Sophisticated vision-inspection systems are helping DS Containers [www.dscontainers.com] (DSC) maintain the quality of its unique two-piece, polymer-coated steel can—the first consumer package of its kind in the U.S. DSC opened a 236,000-sq-ft plant in Batavia, IL in 2005 that uses proprietary technology developed by its partner, Daiwa Can Company of Japan (www.daiwa-can.co.jp), to produce a unique deep-draw steel can. The new container initially targets the aerosol sector, but is equally adaptable to nonaerosol applications.
DSC is a unique Japanese/American partnership. DS is derived from Daiwa-Seikan, which are the Japanese words for canmaking, and the Batavia plant has been outfitted with state-of-the-art production equipment using proprietary Daiwa technology. Modeled after Daiwa's successful "bottle can", an aluminum beverage can made in Japan, the DSC container applies Daiwa's polymer-coating technology to produce steel aerosol cans that address the limitations of steel and are suitable for personal care items. The polymer-coated steel, tradenamed Protact(R), is produced at Corus Packaging Plus (www.corusgroup.com/en) in Europe. It combines the integrity of steel with the versatility and protective properties of plastic. The finished cans are scratch-, corrosion- and rust-resistant, eliminating the need for interior and exterior coatings that are used in conventional can manufacturing.
DSC has two can-manufacturing lines in its new plant, each producing about 600 cans/min. Each line has three Genius(R) vision-inspection systems from Applied Vision (www.appliedvision.com). Two of these systems are used to inspect the cans after they are formed, while the third system on each line inspects the bottom domes (can ends) before they are attached to the cans. "Inspection of the cans and domes is essential to our operation," says vp-manufacturing Bill Smith. "In particular, the integrity of the laminated interior is critical. Our customers fill very aggressive products in these containers, and it is imperative that there be a complete barrier with no scratches, voids or dents. The containers that are delivered to our customers must be perfect, with absolutely no defects."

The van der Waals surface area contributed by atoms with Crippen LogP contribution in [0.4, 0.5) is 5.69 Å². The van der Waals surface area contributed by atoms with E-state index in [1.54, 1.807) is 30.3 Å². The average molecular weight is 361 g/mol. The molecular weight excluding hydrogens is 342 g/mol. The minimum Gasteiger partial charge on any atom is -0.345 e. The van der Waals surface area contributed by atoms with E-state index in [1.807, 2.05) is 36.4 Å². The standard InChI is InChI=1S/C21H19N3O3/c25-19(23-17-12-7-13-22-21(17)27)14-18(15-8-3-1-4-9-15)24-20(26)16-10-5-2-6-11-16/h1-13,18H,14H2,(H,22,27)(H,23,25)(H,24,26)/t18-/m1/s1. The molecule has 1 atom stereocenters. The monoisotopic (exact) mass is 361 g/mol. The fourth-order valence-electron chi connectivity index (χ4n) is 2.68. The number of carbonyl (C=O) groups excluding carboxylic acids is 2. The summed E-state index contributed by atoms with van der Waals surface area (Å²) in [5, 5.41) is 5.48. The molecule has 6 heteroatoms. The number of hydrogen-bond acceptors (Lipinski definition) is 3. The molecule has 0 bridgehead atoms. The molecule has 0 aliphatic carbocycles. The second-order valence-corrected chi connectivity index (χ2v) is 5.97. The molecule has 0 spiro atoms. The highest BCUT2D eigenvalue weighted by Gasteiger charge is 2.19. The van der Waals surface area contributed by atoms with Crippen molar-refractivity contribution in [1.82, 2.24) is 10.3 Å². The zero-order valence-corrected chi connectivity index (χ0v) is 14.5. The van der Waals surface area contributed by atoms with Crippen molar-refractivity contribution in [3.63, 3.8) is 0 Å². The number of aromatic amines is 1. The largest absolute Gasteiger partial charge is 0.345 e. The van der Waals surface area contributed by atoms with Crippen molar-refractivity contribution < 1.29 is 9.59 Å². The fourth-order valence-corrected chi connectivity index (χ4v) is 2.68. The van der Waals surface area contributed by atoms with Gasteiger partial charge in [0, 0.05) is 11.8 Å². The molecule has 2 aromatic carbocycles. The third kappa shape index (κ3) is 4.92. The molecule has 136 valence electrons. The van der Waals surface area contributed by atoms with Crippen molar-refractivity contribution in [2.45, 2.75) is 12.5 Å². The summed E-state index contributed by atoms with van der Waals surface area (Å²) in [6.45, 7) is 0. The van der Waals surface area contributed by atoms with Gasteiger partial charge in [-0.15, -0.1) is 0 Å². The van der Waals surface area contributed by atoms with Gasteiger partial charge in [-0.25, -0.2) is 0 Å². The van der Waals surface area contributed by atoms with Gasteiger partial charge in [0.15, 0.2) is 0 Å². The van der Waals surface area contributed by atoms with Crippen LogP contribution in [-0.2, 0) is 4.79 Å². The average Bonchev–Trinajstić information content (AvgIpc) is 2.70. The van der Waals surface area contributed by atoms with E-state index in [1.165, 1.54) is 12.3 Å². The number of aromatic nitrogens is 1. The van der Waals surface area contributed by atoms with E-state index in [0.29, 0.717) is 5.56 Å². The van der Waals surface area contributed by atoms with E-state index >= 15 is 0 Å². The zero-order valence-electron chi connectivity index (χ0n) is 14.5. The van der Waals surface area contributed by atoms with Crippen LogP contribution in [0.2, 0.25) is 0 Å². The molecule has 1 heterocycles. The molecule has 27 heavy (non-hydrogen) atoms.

The two cameras on the can line are installed side by side after the top-flange forming operation. The first camera checks the shoulder and sidewall, while the second inspects the flange. Both inspect the can interior for defects in the coating. The cameras also look for a myriad of possible defects including creases, puckers, wrinkles, neck pleats, die/draw marks, scratches, dents, coating voids, narrow flange, flange defects, flange measurement, grease and oil stains, foreign objects, metal whiskers and more. The camera on the dome line inspects the bottom domes as they pass beneath on a conveyor before they are attached to the can bodies. All of the systems use high-speed analog cameras with the optical configuration set up for the inspections taking place.
The systems use light-emitting diodes to provide illumination, and the light intensity, color, lenses and other parameters are unique for each installation. The image of each can and dome is shown on an operator screen as the cans pass beneath the cameras.
The Genius systems incorporate Applied Vision's proprietary intuitive Touch-n-Go(R) user interface that makes programming simple and ensures image processing and analysis that detect the smallest defects. Operators essentially teach the system to identify different defects as they appear on the screen rather than draw from a library of possible preassigned defects. The system maintains a count of each type of defect detected and can be set up to alert the operator if the percentage of a specified type of defect reaches a preset level.
One key to DSC's successful inspection program is that the inspection systems were integrated into the canmaking equipment by the equipment manufacturer. "DS containers is a great example of how to be smart when investing in machine-vision technology," says Applied Vision's vp of sales (Europe) Joseph Bica. "Many companies still view this as an afterthought; something to implement once they've experience quality problems or once they have production set up. DS Container involved Applied Vision from the very beginning, so they were able to identify how machine vision best fit into the production flow, and how it could work most effectively to identify flaws as early in the process as possible. It paid off in every area—from development of their system to installation to ongoing support."
DSC has been very satisfied with the results. "Our goal from the beginning was to have zero defects in the cans leaving our plant, and Applied Vision is assisting us in meeting that vision," says Smith. "They were with us when we started the plant and helped train all of our operators. Since then, they've given us great service, and have been very responsive when we needed anything. They've met all of our expectations with no disappointments."